Confidentiality of health information is about keeping information concerning the patient with securely, so that it should not be disclosed to any other person without the patient’s express authority. Personal health records include all information concerning a patient which is both on paper and on computerized system.
A lot of people believe that information concerning their health is very sensitive, hence require strong protection that has to be given by the law In many states protection has come from long-time laws and the old convention of patient- doctor privilege, which have been mainly used to protect health records for many years. (Campbell, 2000, pp 65-68)
Today, there in an increased need for confidentiality of patient’s information, fear of lack of confidentiality from the patient reduces the patient’s frankness; this can lead to compromising the health care quality. Where as many patients have a big concern about the confidentiality of their records, and many are wronged by leaks caused by the health providers, most people still have trust with the health providers.
Campbell (2000, pp 65-68) states that, health records should be kept confidential in order for patients or people to develop confidence and trust which is important for medical relationship among the health providers and the consumers. People are entitled to get health service with the knowledge that the information concerning them will be kept confidential by the service providers. However, there are some instances that that information may be disclosed. (Campbell, 2000, pp 65-68)
How information is used
Currently, health care providers can, collect, collate, store, analyze and distribute health care records of an individual, this can be done in unprecedented magnitudes and used in diverse ways. As Lewis, et al. (2005, pp 36-41) notes, insurance firms not only do they get patient information for payments of claims, but, also use it in reviewing decisions about coverage and underwriting decisions.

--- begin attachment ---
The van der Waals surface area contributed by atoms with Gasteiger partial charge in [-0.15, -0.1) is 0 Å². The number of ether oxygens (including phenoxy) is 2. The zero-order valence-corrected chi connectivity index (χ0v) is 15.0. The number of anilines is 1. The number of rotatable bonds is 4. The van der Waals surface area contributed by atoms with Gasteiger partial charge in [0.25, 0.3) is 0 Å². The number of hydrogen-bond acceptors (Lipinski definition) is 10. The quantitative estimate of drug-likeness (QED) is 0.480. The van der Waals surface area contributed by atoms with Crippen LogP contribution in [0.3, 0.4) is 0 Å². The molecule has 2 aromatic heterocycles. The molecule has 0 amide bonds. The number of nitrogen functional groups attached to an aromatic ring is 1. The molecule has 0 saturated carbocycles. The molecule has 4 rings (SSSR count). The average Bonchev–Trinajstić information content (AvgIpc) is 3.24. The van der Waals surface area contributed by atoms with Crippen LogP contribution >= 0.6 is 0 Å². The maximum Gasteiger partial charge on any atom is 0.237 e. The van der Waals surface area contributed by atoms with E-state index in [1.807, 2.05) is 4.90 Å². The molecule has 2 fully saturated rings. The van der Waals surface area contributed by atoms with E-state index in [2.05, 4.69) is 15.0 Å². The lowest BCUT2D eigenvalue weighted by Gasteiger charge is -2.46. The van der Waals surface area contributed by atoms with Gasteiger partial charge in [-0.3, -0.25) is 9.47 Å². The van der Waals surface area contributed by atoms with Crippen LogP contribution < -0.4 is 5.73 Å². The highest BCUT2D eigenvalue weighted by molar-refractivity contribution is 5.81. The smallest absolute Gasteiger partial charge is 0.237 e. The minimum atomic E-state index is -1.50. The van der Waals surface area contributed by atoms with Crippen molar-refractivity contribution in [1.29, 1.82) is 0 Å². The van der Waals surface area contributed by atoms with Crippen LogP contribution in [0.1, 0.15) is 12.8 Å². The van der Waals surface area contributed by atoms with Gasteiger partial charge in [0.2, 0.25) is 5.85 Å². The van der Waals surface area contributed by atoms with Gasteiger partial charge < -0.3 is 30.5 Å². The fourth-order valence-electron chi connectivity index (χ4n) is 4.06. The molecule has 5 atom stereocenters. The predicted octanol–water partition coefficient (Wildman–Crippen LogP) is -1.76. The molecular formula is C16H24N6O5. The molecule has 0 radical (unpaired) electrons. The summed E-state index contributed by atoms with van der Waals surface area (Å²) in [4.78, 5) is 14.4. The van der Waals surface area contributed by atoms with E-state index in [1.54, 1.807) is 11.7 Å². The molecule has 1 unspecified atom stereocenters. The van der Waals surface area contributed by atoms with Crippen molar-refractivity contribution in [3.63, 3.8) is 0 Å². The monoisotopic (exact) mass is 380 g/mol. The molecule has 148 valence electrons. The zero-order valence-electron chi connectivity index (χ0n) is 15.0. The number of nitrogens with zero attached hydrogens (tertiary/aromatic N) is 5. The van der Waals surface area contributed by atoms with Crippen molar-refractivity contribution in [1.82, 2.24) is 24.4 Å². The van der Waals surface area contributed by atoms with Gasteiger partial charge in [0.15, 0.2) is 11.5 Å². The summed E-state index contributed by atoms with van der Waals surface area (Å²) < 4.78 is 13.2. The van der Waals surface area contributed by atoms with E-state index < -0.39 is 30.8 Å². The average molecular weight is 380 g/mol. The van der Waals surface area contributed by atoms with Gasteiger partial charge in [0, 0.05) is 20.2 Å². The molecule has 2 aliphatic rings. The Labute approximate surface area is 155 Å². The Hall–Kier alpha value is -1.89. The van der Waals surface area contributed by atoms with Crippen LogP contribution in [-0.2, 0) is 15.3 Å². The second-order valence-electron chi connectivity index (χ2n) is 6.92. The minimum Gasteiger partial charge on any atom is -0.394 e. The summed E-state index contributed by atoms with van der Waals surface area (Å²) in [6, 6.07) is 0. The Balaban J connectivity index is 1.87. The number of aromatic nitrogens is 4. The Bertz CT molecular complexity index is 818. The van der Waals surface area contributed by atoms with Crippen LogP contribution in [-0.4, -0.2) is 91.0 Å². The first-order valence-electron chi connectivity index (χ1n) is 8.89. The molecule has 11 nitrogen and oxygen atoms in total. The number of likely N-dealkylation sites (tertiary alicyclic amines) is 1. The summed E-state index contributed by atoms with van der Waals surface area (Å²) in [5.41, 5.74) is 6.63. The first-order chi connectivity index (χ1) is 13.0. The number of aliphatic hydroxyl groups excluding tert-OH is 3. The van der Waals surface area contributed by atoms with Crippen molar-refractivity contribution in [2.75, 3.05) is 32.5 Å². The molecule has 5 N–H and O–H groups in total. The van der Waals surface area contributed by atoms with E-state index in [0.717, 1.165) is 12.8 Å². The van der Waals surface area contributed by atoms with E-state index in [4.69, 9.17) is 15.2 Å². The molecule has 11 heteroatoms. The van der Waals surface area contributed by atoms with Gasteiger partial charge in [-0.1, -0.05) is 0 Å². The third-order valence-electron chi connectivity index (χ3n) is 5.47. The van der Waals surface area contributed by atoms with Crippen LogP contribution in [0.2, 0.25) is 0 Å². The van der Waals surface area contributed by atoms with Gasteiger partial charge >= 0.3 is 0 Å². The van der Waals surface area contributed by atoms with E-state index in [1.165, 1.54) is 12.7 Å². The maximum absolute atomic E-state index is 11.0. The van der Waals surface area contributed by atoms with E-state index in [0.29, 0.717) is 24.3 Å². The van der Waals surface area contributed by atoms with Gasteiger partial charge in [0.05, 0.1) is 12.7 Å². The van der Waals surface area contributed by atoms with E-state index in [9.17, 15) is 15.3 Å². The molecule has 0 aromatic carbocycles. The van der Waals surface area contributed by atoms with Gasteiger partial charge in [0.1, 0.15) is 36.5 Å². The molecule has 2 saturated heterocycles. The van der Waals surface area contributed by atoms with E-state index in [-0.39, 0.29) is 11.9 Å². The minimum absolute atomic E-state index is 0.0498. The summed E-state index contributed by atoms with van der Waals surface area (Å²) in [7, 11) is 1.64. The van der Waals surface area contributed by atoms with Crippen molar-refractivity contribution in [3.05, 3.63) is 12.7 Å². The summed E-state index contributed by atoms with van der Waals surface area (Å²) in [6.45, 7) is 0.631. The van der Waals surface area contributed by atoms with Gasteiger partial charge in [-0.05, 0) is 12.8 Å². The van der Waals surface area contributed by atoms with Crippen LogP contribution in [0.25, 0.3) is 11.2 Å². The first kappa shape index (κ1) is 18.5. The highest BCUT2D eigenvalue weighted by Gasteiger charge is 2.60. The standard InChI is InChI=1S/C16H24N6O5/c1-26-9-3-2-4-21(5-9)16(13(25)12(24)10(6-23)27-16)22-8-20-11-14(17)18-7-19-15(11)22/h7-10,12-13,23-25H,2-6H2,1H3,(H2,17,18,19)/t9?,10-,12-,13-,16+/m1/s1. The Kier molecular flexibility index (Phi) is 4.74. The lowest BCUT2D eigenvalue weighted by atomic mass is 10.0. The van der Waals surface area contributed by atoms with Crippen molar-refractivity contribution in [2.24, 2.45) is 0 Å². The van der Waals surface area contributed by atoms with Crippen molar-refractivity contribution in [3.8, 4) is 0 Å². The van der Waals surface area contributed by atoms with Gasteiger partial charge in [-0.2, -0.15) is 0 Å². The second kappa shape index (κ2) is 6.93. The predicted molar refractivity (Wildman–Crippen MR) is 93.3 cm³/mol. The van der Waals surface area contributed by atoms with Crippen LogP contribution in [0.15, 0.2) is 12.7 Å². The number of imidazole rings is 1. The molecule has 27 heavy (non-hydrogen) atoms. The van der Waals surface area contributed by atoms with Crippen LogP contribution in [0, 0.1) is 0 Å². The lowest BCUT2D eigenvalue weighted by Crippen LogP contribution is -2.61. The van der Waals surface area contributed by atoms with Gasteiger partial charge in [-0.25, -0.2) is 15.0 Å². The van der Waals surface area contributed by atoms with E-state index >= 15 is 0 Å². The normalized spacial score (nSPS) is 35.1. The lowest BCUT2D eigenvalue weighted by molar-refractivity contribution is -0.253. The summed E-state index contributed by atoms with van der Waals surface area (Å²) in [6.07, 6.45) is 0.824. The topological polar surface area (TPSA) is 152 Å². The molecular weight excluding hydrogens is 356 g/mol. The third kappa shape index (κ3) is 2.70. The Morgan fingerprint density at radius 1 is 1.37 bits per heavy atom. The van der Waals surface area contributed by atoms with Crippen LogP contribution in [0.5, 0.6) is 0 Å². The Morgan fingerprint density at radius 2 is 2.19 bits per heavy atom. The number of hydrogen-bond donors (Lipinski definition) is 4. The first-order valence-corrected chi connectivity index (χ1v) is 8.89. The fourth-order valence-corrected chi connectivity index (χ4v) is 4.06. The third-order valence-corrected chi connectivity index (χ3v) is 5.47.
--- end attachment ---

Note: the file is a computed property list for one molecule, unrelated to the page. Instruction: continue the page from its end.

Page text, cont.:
Employers use the health information in reducing the health care costs and workers compensation expenses, at the same time the use the information to assess and identify workers who could become costly in terms of health care in future. On the other hand, health care providers do use the information in doing research, so as to collect reimbursement, organize treatment and diagnosis, and undertake quality assurance measures and use the information top monitor other health care providers (Lewis, et al. 2005, pp 36-41).
It is thus, important that health information about patients needs to be kept with confidentiality in order to avoid the information from being misused by certain persons or organizations. (Lewis, et al. 2005, pp 36-41)
Control of information
In order to ensure that the information is kept confidentially, the laws allows people aged 14 and over to control the discharge of their medical records, if at all the do understand the way the documents are. For those who are below age 14, their parents controls any release of their health records. In a case a person is adjudicated or is incapacitated then the guardian of such a person controls the release of the medical records. In case of a deceased person, an administrator or any other person chosen by the deceased will give permission. (Lewis, et al. 2005, pp 36-41)
Circumstances where a consumer is denied access to health records
There are circumstances that can lead to person being denied access to his/her own health records. The consumer may be denied access to health records without review when (1); the health records were arranged in expectation of legal action against the consumer. Or (2), if the records are for a prison, and that prison authorities decides that releasing of the health records would endanger the safety, security or health of the consumer, a prison staff or another inmate.
In other cases a consumer may be denied a request to access his/her records subject to assessment by another health care expert chosen by the consumer’s provider. This will be if the provider decides that giving the information to the consumer will most likely endanger the safety and life of the consumer or of another person. Or, if the records deals with another individual and the health provider decides that disclosing the information, will most likely lead to substantial damage to that individual. (Rada, 2003, pp 45-50)